No matter what side you are on in the gay marriage debate, there are countless posts, conversations, arguments and even fights about who is right and who is wrong. Both parties get frustrated that the other side just wont be open to changing their opinion.
Changing someone's opinion is a very difficult thing to do, especially from a psychological perspective. First, the person must be open to change – usually we arguing to win, not to listen.
There is a natural human phenomena called confirmation bias, in which we hear information only that we want to hear and we unintentionally block out information that is contrary to our beliefs. I think of political television shows that are right winged and left winged. The opinions formulated on the show are just that – opinion. There is no proof that one subjective opinion is better than the other – both sides blaming the other. Yet while there is not factual proof, those who watch the right wing channels can be 100% sure that what they hear and believe is true – same goes for the left wing. This is an easy example of confirmation bias. We look for information in this world that agrees with what we believe and we jump right behind it, while information that is against our beliefs is easily shoved to the side.
To get someone to change their opinion you must first get through this confirmation bias. This means helping the person be self aware enough to recognize that they are filtering information. You must convince them to have a real discussion where both sides view each others opinions as valid facts. This rarely happens, especially on Facebook and other social media. We argue with people are are completely committed to their preexisting ideas. If this is the case, there is no amount of scientific evidence that will sway their opinion either way. You might as well throw bricks at a stone wall.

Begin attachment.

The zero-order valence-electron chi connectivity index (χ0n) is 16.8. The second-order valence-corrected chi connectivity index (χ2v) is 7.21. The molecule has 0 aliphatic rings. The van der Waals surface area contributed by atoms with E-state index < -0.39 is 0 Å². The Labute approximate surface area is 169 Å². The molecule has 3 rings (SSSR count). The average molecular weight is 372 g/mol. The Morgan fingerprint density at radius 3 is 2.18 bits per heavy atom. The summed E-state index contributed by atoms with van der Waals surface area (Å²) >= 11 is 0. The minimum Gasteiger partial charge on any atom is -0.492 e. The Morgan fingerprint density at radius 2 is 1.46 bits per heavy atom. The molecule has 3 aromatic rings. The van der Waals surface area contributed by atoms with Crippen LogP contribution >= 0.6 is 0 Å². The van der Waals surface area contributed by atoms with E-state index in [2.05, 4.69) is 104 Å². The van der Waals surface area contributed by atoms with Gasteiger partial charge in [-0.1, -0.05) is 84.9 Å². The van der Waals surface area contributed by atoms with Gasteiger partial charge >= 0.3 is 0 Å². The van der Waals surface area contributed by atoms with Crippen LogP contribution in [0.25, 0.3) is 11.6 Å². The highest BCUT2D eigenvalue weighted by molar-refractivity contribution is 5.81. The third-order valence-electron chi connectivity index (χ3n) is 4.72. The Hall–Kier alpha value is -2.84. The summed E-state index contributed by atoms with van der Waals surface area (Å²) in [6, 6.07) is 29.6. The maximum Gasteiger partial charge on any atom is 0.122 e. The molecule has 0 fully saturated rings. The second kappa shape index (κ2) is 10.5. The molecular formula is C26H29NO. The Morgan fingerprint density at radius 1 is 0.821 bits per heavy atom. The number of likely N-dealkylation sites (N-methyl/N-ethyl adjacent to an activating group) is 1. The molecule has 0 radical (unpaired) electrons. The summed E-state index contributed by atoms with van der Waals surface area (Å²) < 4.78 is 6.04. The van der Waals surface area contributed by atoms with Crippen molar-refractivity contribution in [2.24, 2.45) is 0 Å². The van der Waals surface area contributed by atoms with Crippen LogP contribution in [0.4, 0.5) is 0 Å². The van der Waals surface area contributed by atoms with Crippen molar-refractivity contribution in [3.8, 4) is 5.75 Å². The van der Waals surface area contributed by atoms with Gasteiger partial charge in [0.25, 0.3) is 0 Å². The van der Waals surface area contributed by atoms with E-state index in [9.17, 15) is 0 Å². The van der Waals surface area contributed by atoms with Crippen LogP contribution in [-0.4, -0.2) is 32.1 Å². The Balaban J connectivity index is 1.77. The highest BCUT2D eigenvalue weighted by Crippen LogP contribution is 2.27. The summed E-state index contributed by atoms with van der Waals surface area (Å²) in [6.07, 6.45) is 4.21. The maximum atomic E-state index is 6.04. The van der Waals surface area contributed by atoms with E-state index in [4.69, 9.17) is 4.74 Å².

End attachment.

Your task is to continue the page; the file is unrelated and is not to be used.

Each of us is born and raised with sets of morals, principles, and core beliefs. This is especially true with deep rooted beliefs such as homosexuality, religion and science. In these cases, believing that what we have “known” to be true all our lives needs to be challenged in order to change our minds. For example, believing that homosexuality is not a sin means that we must first accept that our interpretation of biblical text is incorrect. This is a lot of work and something that very few of us can get away with.
Even if you can't change someone's mind, at least you can listen. When we listen, we learn, and learning makes us stronger.
Written by Brad Messenger, LMSW.